In 2010, the Britannian Empire enslaved Japan using powerful mecha known as Knightmares; in the aftermath Japan was renamed Area 11, and its people began a hard and terrible existence. Lelouch, a Britannian student living in Area 11, has grown up hating the Empire and everything it stands for. One day, in the middle of a terrorist attack, Lelouch meets a mysterious girl who grants him the ability to control minds. Can he use his new power to fight for freedom, or will his hatred twist his good intentions into mindless acts of vengeance?
When the oppressive Kingdom suddenly conquers the planet Kibi, a group of space cadets are stranded aboard the spaceship Amaterasu. With no money or power, the crew is funded by the Space Channel TV station… for a price. For though they are given the money to buy the Amaterasu and battle the Kingdom, Shinon and the rest of the cadets must also become reality TV stars, allowing the network to dictate how they look, how they fight, and how they react when faced with the horrors of death. For the cadets aboard the Amaterasu, the battle has just begun...
Starship Operators doesn't have the kind of depth that Code Geass does, but they still have quite a bit in common. For one, combat in both is largely tactics-oriented, with the focus being on outdoing the opponent more mentally than physically. In addition to that, both anime take a good look at politics, including the power of the media. If these are some of the things you liked about one of these shows, consider giving the other a try.
It's rare for me to make a reccommendation that's already been done, but this one really needs to be said again. If you've ever picked up a tactics game and fought on for hours with nothing but your brain for support, you will likely appreciate the sort of combat featured in these two anime. Starship Operators is all about stratgizing a plan beforehand and then putting things into action like a turn-based strategy game while Code Geass is more like an RTS, having the action play out while the strategy is worked around it. Both make for some high-tension battles that are both eye-opening and a joy to watch unfold.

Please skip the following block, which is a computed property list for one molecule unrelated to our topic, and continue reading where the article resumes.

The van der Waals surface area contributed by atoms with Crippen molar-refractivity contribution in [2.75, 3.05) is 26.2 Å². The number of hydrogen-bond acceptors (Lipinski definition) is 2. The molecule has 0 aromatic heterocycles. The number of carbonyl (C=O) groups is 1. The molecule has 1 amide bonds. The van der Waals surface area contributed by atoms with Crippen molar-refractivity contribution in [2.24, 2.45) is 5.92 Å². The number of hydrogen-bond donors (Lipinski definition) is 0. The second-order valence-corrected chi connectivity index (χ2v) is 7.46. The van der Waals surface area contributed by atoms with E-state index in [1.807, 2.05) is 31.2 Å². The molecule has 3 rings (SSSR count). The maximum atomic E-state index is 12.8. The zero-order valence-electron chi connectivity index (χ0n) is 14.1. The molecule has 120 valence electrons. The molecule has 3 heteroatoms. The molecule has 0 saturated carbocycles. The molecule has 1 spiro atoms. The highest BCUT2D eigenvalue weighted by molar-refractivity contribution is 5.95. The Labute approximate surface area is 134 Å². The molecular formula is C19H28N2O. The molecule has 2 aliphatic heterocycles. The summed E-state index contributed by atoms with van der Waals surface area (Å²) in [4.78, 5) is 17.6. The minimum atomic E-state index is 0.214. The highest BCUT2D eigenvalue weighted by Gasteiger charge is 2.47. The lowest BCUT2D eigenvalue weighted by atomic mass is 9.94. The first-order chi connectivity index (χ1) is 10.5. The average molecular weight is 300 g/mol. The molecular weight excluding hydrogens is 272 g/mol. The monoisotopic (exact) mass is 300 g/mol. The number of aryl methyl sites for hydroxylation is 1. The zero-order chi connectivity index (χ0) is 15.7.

In a land where the souls of humans fossilize to become books, a group known as the Armed Librarians strive to maintain and protect the tomes stored within the Bantorra Library. Meanwhile the Shindeki church is transforming people into living weapons. These human bombs are known simply as ‘Meat’, and they have been programmed to carry out a single action: to kill Hamyuts Meseta, the Armed Librarians’ director. Now, alongside the threat of Dragon Pneumonia, the Librarians use their powerful and unique psychic abilities to stop the Shindeki Church at all costs. But when one of their colleagues betrays them and steals one of the seven war machines of the past, the Librarians must work even harder to prevent their enemies’ nefarious plans from coming to fruition.
Code Geass and Armed Librarians are action series with large (ly undeveloped) casts, the main character of each being of questionable moral standing. Each has a bunch of battles and stuff going on and PLOT TWIST!s and are kind of all over the place story and pacing-wise. If you can look past the messy storytelling, though, I guess they're fairly entertaining.